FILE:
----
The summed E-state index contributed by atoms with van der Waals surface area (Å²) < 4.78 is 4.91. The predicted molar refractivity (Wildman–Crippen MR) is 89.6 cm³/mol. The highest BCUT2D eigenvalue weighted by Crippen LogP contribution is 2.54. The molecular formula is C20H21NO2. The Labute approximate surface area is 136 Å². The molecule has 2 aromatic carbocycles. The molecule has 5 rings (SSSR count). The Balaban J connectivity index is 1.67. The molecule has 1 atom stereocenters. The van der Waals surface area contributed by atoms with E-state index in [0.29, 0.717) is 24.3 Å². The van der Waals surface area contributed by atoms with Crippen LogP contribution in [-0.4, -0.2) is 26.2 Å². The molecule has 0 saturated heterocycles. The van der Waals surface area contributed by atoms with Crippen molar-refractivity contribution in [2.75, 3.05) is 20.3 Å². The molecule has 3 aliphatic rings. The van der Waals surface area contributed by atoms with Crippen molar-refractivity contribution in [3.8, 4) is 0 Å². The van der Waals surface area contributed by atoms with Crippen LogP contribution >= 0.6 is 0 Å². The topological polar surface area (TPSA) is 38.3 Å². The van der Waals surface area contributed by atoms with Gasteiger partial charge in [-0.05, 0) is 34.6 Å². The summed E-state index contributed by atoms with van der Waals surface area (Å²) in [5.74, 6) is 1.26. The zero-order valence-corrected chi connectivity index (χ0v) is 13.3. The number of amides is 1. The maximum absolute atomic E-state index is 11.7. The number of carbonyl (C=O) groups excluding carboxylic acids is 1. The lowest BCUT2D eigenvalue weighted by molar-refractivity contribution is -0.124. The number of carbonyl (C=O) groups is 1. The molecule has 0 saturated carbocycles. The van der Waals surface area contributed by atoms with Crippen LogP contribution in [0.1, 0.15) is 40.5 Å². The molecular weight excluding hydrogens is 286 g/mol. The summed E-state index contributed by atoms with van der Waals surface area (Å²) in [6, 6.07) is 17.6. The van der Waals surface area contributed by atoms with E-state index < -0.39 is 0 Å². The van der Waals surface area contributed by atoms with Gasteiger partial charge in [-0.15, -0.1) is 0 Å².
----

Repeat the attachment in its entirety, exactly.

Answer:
The summed E-state index contributed by atoms with van der Waals surface area (Å²) < 4.78 is 4.91. The predicted molar refractivity (Wildman–Crippen MR) is 89.6 cm³/mol. The highest BCUT2D eigenvalue weighted by Crippen LogP contribution is 2.54. The molecular formula is C20H21NO2. The Labute approximate surface area is 136 Å². The molecule has 2 aromatic carbocycles. The molecule has 5 rings (SSSR count). The Balaban J connectivity index is 1.67. The molecule has 1 atom stereocenters. The van der Waals surface area contributed by atoms with E-state index in [0.29, 0.717) is 24.3 Å². The van der Waals surface area contributed by atoms with Crippen LogP contribution in [-0.4, -0.2) is 26.2 Å². The molecule has 0 saturated heterocycles. The van der Waals surface area contributed by atoms with Crippen molar-refractivity contribution in [2.75, 3.05) is 20.3 Å². The molecule has 3 aliphatic rings. The van der Waals surface area contributed by atoms with Crippen molar-refractivity contribution in [3.8, 4) is 0 Å². The van der Waals surface area contributed by atoms with Crippen LogP contribution >= 0.6 is 0 Å². The topological polar surface area (TPSA) is 38.3 Å². The van der Waals surface area contributed by atoms with Gasteiger partial charge in [-0.05, 0) is 34.6 Å². The summed E-state index contributed by atoms with van der Waals surface area (Å²) in [5.74, 6) is 1.26. The zero-order valence-corrected chi connectivity index (χ0v) is 13.3. The number of amides is 1. The maximum absolute atomic E-state index is 11.7. The number of carbonyl (C=O) groups excluding carboxylic acids is 1. The lowest BCUT2D eigenvalue weighted by molar-refractivity contribution is -0.124. The number of carbonyl (C=O) groups is 1. The molecule has 0 saturated carbocycles. The van der Waals surface area contributed by atoms with Crippen LogP contribution in [0.1, 0.15) is 40.5 Å². The molecular weight excluding hydrogens is 286 g/mol. The summed E-state index contributed by atoms with van der Waals surface area (Å²) in [6, 6.07) is 17.6. The van der Waals surface area contributed by atoms with E-state index < -0.39 is 0 Å². The van der Waals surface area contributed by atoms with Gasteiger partial charge in [-0.15, -0.1) is 0 Å².